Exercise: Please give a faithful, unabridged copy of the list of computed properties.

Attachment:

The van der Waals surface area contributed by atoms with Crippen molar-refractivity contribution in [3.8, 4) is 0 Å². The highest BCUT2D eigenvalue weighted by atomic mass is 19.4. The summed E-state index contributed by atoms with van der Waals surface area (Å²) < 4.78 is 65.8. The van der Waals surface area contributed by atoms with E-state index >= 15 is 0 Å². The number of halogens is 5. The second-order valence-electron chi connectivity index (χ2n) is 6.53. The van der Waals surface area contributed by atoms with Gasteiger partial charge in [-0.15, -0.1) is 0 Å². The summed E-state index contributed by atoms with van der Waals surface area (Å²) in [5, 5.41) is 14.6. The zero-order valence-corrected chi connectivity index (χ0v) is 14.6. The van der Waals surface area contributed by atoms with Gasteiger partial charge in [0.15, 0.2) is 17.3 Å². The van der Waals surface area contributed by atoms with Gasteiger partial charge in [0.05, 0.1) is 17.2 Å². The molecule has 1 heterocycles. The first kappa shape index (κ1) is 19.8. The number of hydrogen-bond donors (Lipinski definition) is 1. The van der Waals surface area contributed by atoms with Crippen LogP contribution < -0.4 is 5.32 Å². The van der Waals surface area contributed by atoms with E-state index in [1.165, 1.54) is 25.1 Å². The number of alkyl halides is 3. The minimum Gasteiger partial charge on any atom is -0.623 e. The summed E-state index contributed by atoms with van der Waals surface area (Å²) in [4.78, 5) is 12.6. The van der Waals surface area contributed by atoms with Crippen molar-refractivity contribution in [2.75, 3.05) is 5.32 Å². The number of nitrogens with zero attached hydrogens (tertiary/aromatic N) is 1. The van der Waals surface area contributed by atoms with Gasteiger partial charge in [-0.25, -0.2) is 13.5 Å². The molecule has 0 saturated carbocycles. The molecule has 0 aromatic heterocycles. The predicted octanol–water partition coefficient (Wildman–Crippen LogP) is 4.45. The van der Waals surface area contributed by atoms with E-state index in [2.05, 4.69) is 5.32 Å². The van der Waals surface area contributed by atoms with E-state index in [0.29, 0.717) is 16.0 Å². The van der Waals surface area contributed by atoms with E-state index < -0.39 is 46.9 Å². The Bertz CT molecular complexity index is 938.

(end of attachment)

The van der Waals surface area contributed by atoms with Crippen molar-refractivity contribution in [3.8, 4) is 0 Å². The highest BCUT2D eigenvalue weighted by atomic mass is 19.4. The summed E-state index contributed by atoms with van der Waals surface area (Å²) < 4.78 is 65.8. The van der Waals surface area contributed by atoms with E-state index >= 15 is 0 Å². The number of halogens is 5. The second-order valence-electron chi connectivity index (χ2n) is 6.53. The van der Waals surface area contributed by atoms with Gasteiger partial charge in [-0.15, -0.1) is 0 Å². The summed E-state index contributed by atoms with van der Waals surface area (Å²) in [5, 5.41) is 14.6. The zero-order valence-corrected chi connectivity index (χ0v) is 14.6. The van der Waals surface area contributed by atoms with Gasteiger partial charge in [0.15, 0.2) is 17.3 Å². The van der Waals surface area contributed by atoms with Gasteiger partial charge in [0.05, 0.1) is 17.2 Å². The molecule has 1 heterocycles. The first kappa shape index (κ1) is 19.8. The number of hydrogen-bond donors (Lipinski definition) is 1. The van der Waals surface area contributed by atoms with Crippen LogP contribution < -0.4 is 5.32 Å². The van der Waals surface area contributed by atoms with E-state index in [1.165, 1.54) is 25.1 Å². The number of alkyl halides is 3. The minimum Gasteiger partial charge on any atom is -0.623 e. The summed E-state index contributed by atoms with van der Waals surface area (Å²) in [4.78, 5) is 12.6. The van der Waals surface area contributed by atoms with Crippen molar-refractivity contribution in [2.75, 3.05) is 5.32 Å². The number of nitrogens with zero attached hydrogens (tertiary/aromatic N) is 1. The van der Waals surface area contributed by atoms with Gasteiger partial charge in [-0.25, -0.2) is 13.5 Å². The molecule has 0 saturated carbocycles. The molecule has 0 aromatic heterocycles. The predicted octanol–water partition coefficient (Wildman–Crippen LogP) is 4.45. The van der Waals surface area contributed by atoms with E-state index in [2.05, 4.69) is 5.32 Å². The van der Waals surface area contributed by atoms with E-state index in [0.29, 0.717) is 16.0 Å². The van der Waals surface area contributed by atoms with E-state index < -0.39 is 46.9 Å². The Bertz CT molecular complexity index is 938.